Yes, that's obviously what the circuit is trying to do. I missed that completely.Parallel resistors might in principle be used to allow lamps of different current ratings to be used in a series circuit. In practice however the different lamp types might heat up at different rates, and due to the large change in resistance with temperature, some lamps could suffer excessive voltages at every switch-on, shortening their lives.
Now, can somebody look at my schematic and check if the lights would light...
Actually, the bulbs' specs are exactly the same as what the resistor would give volts and amps..Yes, that's obviously what the circuit is trying to do. I missed that completely.
But for the given values of bulb voltages and current, the resistors serve no purpose. The bulbs would draw that current and drop those voltages without the resistors.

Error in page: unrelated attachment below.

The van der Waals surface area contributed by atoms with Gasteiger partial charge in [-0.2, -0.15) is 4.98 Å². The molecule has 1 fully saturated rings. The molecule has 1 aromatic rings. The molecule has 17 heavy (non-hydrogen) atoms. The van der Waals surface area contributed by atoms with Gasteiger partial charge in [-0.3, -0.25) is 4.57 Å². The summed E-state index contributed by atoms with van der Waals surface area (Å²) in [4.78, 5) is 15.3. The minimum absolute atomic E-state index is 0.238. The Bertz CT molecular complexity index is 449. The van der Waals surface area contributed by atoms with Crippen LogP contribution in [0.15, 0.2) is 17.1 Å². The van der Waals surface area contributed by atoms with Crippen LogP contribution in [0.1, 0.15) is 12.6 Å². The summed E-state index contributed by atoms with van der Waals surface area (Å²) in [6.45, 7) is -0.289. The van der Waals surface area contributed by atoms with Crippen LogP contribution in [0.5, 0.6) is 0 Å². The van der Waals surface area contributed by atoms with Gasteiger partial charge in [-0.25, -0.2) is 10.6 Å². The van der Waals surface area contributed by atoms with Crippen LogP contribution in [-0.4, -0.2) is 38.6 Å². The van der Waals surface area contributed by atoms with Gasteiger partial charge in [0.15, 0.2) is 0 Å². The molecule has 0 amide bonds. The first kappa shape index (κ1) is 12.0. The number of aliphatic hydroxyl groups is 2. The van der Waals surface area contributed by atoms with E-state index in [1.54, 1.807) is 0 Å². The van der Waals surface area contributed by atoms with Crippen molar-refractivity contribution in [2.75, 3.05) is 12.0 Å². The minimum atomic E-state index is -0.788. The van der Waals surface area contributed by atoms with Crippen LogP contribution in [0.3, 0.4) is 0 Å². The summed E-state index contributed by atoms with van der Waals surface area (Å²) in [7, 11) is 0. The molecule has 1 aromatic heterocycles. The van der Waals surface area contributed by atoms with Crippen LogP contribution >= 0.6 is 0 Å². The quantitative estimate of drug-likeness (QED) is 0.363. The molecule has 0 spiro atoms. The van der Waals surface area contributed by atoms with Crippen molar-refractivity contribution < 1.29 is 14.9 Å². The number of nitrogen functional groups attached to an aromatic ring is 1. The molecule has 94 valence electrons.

How can the bulb voltage be spec'd at 3-4 decimal places? Those voltages appear to be what was calculated, not what the bulb requires. What are the actual bulb specs?
After the first resistor, there wouldn't be any current for the next to bulbs to light if the first bulb failed.Actually, the bulbs' specs are exactly the same as what the resistor would give volts and amps..
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